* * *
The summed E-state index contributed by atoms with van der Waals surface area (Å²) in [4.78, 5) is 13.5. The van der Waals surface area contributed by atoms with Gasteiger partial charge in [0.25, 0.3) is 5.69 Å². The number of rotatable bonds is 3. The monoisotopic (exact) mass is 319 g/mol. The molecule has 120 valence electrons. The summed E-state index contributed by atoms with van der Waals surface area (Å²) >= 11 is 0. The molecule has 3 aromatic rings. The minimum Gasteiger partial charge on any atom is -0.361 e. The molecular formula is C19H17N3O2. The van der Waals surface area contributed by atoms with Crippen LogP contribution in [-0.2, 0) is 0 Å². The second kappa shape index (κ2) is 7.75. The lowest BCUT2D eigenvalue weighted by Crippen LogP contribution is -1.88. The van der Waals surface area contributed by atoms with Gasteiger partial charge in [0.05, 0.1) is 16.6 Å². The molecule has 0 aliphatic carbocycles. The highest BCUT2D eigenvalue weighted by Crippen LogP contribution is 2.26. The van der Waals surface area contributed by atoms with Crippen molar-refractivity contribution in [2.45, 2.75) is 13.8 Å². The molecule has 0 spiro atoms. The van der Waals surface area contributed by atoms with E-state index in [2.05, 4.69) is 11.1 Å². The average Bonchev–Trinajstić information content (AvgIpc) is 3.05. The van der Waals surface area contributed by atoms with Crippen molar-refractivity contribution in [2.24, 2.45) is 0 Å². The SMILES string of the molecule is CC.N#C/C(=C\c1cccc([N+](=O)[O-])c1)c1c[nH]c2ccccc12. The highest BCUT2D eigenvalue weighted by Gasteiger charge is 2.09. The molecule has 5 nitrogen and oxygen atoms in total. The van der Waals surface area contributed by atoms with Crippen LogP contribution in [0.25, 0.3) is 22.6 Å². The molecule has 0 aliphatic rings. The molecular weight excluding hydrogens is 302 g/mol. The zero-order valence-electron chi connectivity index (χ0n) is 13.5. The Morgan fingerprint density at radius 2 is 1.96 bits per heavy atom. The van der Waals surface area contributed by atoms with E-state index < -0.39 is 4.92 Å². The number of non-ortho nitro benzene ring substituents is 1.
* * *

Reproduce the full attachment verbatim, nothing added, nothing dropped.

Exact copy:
The summed E-state index contributed by atoms with van der Waals surface area (Å²) in [4.78, 5) is 13.5. The van der Waals surface area contributed by atoms with Gasteiger partial charge in [0.25, 0.3) is 5.69 Å². The number of rotatable bonds is 3. The monoisotopic (exact) mass is 319 g/mol. The molecule has 120 valence electrons. The summed E-state index contributed by atoms with van der Waals surface area (Å²) >= 11 is 0. The molecule has 3 aromatic rings. The minimum Gasteiger partial charge on any atom is -0.361 e. The molecular formula is C19H17N3O2. The van der Waals surface area contributed by atoms with Crippen LogP contribution in [-0.2, 0) is 0 Å². The second kappa shape index (κ2) is 7.75. The lowest BCUT2D eigenvalue weighted by Crippen LogP contribution is -1.88. The van der Waals surface area contributed by atoms with Gasteiger partial charge in [0.05, 0.1) is 16.6 Å². The molecule has 0 aliphatic carbocycles. The highest BCUT2D eigenvalue weighted by Crippen LogP contribution is 2.26. The van der Waals surface area contributed by atoms with Crippen molar-refractivity contribution in [2.45, 2.75) is 13.8 Å². The molecule has 0 spiro atoms. The van der Waals surface area contributed by atoms with E-state index in [2.05, 4.69) is 11.1 Å². The average Bonchev–Trinajstić information content (AvgIpc) is 3.05. The van der Waals surface area contributed by atoms with Crippen molar-refractivity contribution in [2.24, 2.45) is 0 Å². The SMILES string of the molecule is CC.N#C/C(=C\c1cccc([N+](=O)[O-])c1)c1c[nH]c2ccccc12. The highest BCUT2D eigenvalue weighted by Gasteiger charge is 2.09. The molecule has 5 nitrogen and oxygen atoms in total. The van der Waals surface area contributed by atoms with Crippen LogP contribution in [0.25, 0.3) is 22.6 Å². The molecule has 0 aliphatic rings. The molecular weight excluding hydrogens is 302 g/mol. The zero-order valence-electron chi connectivity index (χ0n) is 13.5. The Morgan fingerprint density at radius 2 is 1.96 bits per heavy atom. The van der Waals surface area contributed by atoms with E-state index < -0.39 is 4.92 Å². The number of non-ortho nitro benzene ring substituents is 1.